0.31 g. (1.8 mmol.) poly[Pd(CO)Cl], 0.45 g. (3.6 mmol.) of p-methoxyphenol, 0.47 g. (3.6 mmol.) of diisopropylmonoethylamine in methylene chloride were contacted with carbon monoxide as described in Example I. Subsequent work-up and analysis showed the presence of 0.11 g. (45% yield) of bis(p-methoxyphenyl)carbonate, also known as 4,4'-dimethoxydiphenyl carbonate, 0.09 g. (40% yield) of 4,4'-dimethoxy-2,2'-bisphenol, and 0.02 g. (10% yield) of 4-methoxy-2,6-bis(2-hydroxy-5-methoxyphenyl)phenol of the formulas, respectively: ##STR6##

EXAMPLE VI

Preparation of p-cumylphenyl(phenyl) carbonate and bis(p-cumylphenyl) carbonate using a mixture of p-cumylphenol and phenol as the phenolic reactants.

0.31 grams (1.8 mmol.) of poly[Pd(CO)Cl], 0.39 g. (1.82 mmol.) of p-cumylphenol, 0.17 g. (1.8 mmol.) of phenol, 6 ml. of methylene chloride, 0.47 g. (3.64 mmol.) of diisopropylmonoethylamine were saturated with carbon monoxide during 3-hour reaction period. Subsequent work-up and analysis showed the presence of 0.19 grams (45% yield) of bis(p-cumylphenyl) carbonate and 0.14 (45% yield) of p-cumylphenyl(phenyl) carbonate and a trace (estimated 2% yield) of diphenyl carbonate.

EXAMPLE VII

Preparation of bis(p-cumylphenyl) carbonate and p-cumylphenyl)p-chlorophenyl) carbonate using a mixture of p-cumylphenol and p-chlorophenol as the phenolic reactants.

0.20 grams (1.2 mmol.) of poly[Pd(CO)Cl], 0.25 g. (1.2 mmol.) of p-cumylphenol, 0.15 grams (1.2 mmol.) of p-chlorophenol, 0.30 g. (2.36 mmol.) of diisopropylmonoethylamine and 3 ml. of methylene chloride were contacted with carbon monoxide as in Example I. Subsequent work-up and analysis showed the presence of 0.11 grams (3% yield) of bis(p-cumylphenyl) carbonate and 0.088 grams (40% yield) of p-cumylphenyl(p-chlorophenyl) carbonate.

EXAMPLE VIII

Preparation of a mixture of bis(p-methoxyphenyl) carbonate, 4,4'-dimethoxy-2,2'-bisphenol and p-cumylphenyl(p-methoxyphenyl) carbonate by contacting a mixture of p-cumylphenol and p-methoxyphenol with carbon monoxide carried out in the presence of poly[Pd(CO)Cl].

0.17 grams (1.0 mmol.) of [Pd(CO)Cl], 0.42 g. (2.0 mmol.) of p-cumylphenyl, 0.24 g. (2.0 mmol.) of p-methoxyphenol, 0.52 g. (4.0 mmol.) of diisopropylmonoethylamine, and 5 ml. of methylene chloride were contacted with carbon monoxide as in Example I. Subsequent work-up and analysis showed the presence of 0.03 g. (25% yield) of bis(p-methoxyphenyl) carbonate, 0.05 g. (25% yield) of 4,4'-dimethoxy-2,2'-bisphenol, and 0.055 g. (50% yield) of p-cumylphenyl(p-methoxyphenyl) carbonate.

EXAMPLE IX

Preparation of a polycarbonate of bisphenol-A by contacting bis(4-hydroxyphenyl)propane-2,2, carbon monoxide, diisopropylmonoethylamine and poly[palladium(I) monocarbonyl chloride].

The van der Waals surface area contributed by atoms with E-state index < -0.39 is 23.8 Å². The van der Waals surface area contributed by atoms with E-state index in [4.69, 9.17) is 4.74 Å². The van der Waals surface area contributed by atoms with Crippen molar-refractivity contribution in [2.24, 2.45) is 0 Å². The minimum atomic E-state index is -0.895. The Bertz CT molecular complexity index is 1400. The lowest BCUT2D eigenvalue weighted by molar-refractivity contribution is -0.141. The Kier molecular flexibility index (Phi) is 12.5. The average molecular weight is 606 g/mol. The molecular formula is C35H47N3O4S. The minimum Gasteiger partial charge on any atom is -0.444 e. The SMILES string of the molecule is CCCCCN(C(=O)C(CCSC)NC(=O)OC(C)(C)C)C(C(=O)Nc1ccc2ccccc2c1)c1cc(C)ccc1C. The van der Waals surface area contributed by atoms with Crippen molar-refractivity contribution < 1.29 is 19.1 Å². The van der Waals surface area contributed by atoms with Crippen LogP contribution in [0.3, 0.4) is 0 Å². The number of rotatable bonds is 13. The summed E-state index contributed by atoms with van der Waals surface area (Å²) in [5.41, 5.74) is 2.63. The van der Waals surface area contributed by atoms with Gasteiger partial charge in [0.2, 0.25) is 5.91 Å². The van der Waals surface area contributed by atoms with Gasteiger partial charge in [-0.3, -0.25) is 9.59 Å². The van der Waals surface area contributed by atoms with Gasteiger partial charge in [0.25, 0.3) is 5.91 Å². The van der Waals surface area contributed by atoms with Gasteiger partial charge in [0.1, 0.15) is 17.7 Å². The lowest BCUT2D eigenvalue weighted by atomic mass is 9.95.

A 50 ml. 4-neck resin kettle fitted with a gas addition type hollow turbine stirrer, septum cap and gas outlet was charged with 5.15 g. (0.030 mol.) of poly[palladium(I) monocarbonyl chloride] of the empirical formula [Pd(CO)Cl]x, 3.29 g. (0.014 mol.) of bisphenol-A and 25 ml. of methylene chloride. Carbon monoxide was bubbled through the resulting slurry and 7.84 g. (0.061 mol.) of diisopropylmonoethylamine was added. The reaction mixture turned black immediately. Passage of the carbon monoxide through the reaction media was continued for about 15 hours. The resulting reaction products were filtered, the filtrate was concentrated and precipitated by addition to 300 ml. of vigorously stirred methanol. The resulting polymer was collected by filtration, redissolved, filtered and reprecipitated. Polymer was dried overnight in vacuo at 100° C. Gel permeation chromotography (GPC) analysis of the reaction mixture showed the presence of a polycarbonate of bisphenol-A containing recurring units of the formula: ##STR7## wherein n is an integer averaging at least about 6. A resume of reaction conditions and products describing phenolic reactant, bisphenol (--OH) group to palladium mole ratio, yield of polycarbonate on a weight basis, Mn number average molecular weight, Mw weight average molecular weight, Mw /Mn, n = average degree of polymerization is set out in Table I which follows:

              TABLE I______________________________________  MolePhenolic  Ratio   YieldReactant  OH:Pd   (wt./%)  Mn--                          Mw--                                 Mw /Mn----                                        --n______________________________________BPA.sup.(1)  1.0     5.sup.(2)                   1714.sup.(3)                          2053.sup.(3)                                 1.20.sup.(3)                                        6______________________________________ .sup.(1) bisphenol-A .sup.(2) % recovered by weight after precipitation of a 5% CH2 Cl2 solution into methanol .sup.(3) GPC data using polystyrene standards in CH2 Cl2 
EXAMPLE X

Preparation of a polycarbonate of bisphenol-A using a monocarbonate oligomer of bis(4-hydroxyphenyl)propane-2,2 as the phenolic reactant.

The preparations of the poly[palladium(I)monocarbonyl chloride] and the polycarbonate were conducted as set out in Examples I and IX, respectively, except as noted hereafter. The reaction medium contained 0.076 g. (0.45 mmol.) of poly[palladium(I)monocarbonyl chloride], 0.087 g. (0.18 mmol.) of bisphenol-A monocarbonate, 3 ml. of methylene chloride and 0.12 g. (0.90 mmol.) of diisopropylmonoethylamine. GPC analysis of the reaction product mixture determined the presence of a polycarbonate of bisphenol-A containing recurring units of the Example IX formula. A resume of the reaction is set out in Table II which follows: